Under the new law Medicaid must not seek recovery from an estate “where the recovery would not be cost-effective, would work an undue hardship, or for any other just reason, and shall make information about waivers and estate recovery easily accessible.” If the federal government approves, Illinois will waive recovery on estates worth less than $25,000. Illinois may also develop hardship waiver rules for income producing real property or a “modest” home.

V.  Extended Portability Election Relief

Portability is a federal estate tax planning tool that allows the unused amount of a deceased spouse’s amount allowed at death that is not subject to the estate tax (“estate tax exemption”) to be transferred to the surviving spouse. In 2023, this applies to any estate worth more than $12.92 million. Under the portability rules, if the surviving spouse dies in the next following year, her or his estate could exclude from federal estate taxes the first $12.92 million (from the first to die) plus another $12.92 million (for the second to die – or whatever inflation adjusted number there is for 2024. This portability only works for federal law and not for Illinois. Illinois imposes an estate tax on estates worth more than $4 million. However, to use federal portability, the surviving spouse must file an estate tax return within a certain time period. Previous rules required the surviving spouse to file the estate tax return within three years (If there is an estate tax due, the surviving spouse must file and pay estate taxes within 9 months of death).  The IRS recently changed its regulations to give surviving spouses an additional two years to file the return requiring a filing within five years of death. Sometimes, it’s hard to die with more than $12.92 million…

VI.  Transfer on Death Instruments (“TODIs”)

TODIs are instruments that (when properly executed and recorded) essentially allow landowners to name beneficiaries to their land (“real property”). While Illinois has allowed TODIs on residential real property since 2012, changes to the Illinois Real Property Transfer on Death Act now allow TODIs to apply to commercial real property as well.

We advise you to be careful when you simply put beneficiaries on all of your assets, rather than using a trust or the probate process to transfer assets to your loved ones. When you place a beneficiary on your real estate using a TODI, the title passes automatically to that beneficiary. This also applies to bank accounts, securities accounts, retirement accounts, annuities and life insurance and other assets. While this is great because you don’t have to pay a lawyer to administer the estate afterwards, what do you do if there are selling expenses for the house? What do you do if your beneficiaries must pay an accountant or a lawyer to help with taxes and estate administration? Pay for your funeral? The beneficiary designation assets will not help with those. The person administering the estate must beg for funds from the other beneficiaries. Frequently, the beneficiaries don’t want to share or help.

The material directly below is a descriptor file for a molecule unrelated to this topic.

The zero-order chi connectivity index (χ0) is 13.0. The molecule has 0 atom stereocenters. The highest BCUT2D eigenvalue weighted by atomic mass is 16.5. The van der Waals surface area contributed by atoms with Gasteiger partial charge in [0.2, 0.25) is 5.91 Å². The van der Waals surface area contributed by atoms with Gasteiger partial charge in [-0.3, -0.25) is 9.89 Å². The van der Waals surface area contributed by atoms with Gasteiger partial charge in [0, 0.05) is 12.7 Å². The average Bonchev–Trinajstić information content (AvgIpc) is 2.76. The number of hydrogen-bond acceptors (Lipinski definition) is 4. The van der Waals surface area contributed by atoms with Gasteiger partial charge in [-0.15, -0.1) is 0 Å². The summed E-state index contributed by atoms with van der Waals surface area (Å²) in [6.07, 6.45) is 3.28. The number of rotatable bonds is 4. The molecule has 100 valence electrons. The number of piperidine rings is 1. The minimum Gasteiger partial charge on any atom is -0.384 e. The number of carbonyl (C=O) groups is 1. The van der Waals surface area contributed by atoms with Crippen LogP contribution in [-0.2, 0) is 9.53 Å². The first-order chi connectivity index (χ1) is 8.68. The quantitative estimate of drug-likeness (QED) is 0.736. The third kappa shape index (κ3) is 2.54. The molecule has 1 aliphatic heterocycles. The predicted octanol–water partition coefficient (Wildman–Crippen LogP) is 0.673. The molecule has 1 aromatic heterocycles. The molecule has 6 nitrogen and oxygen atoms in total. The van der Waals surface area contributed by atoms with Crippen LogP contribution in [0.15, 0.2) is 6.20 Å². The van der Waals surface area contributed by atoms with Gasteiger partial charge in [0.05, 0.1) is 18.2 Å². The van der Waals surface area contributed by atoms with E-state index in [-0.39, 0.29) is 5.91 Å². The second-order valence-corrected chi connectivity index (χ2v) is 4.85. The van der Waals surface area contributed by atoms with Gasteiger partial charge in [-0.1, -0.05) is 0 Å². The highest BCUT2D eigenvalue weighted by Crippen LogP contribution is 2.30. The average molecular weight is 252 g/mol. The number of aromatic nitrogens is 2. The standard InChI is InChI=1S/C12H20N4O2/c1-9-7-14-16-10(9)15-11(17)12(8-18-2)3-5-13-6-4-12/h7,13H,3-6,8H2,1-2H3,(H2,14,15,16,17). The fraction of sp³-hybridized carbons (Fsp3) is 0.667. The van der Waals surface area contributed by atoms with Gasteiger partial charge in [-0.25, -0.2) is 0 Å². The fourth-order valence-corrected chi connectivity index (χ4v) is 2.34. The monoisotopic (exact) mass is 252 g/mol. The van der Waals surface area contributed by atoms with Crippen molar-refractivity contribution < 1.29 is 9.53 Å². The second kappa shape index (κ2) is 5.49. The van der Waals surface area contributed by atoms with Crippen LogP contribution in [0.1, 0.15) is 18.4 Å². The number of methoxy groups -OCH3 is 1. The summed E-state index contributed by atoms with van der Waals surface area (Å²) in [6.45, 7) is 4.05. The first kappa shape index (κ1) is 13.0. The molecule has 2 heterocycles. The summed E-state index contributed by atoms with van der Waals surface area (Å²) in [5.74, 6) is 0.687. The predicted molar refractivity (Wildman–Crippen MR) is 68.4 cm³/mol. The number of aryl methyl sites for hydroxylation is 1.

That has caused big problems with many of our clients. So, if your beneficiaries are not the best of friends, use them with caution (or plan correctly by identifying a pool of assets that can pay for estate administration expenses and use an appropriate legal instrument to provide for that).

The last part of beneficiary designations that is really annoying (but not with the new TODI rules) is that after someone dies, you can’t get information on who is a beneficiary on an account unless you guess right and submit a claim or open a probate estate to obtain the legal authority to ask.

VII.  Irrevocable Assignment of Life Insurance to a Funeral Home

A new law permits a person to assign the rights he or she has in a life insurance policy to a funeral home to pay for a funeral. This technique is used in Medicaid planning when a Medicaid applicant is spending down his or her assets to qualify for Medicaid coverage to pay for room and board at an assisted living or nursing home facility. Prior to this law there were limits on how the policies could be assigned and the value of the policies.

This new law simplifies the procedure and increases the previous limits ($7248 for funeral, not including cost of burial spaces). The new law also says that when the applicant makes the assignment, he or she cannot exercise certain rights under the policy, including the right to surrender the policy and receive its cash surrender value.

In addition, if the value of the policy is more than the cost of the funeral, the state gets the excess up to the out of pocket cost of the care the state provided. If there is anything left after that, the applicant can leave the remaining proceeds to family members.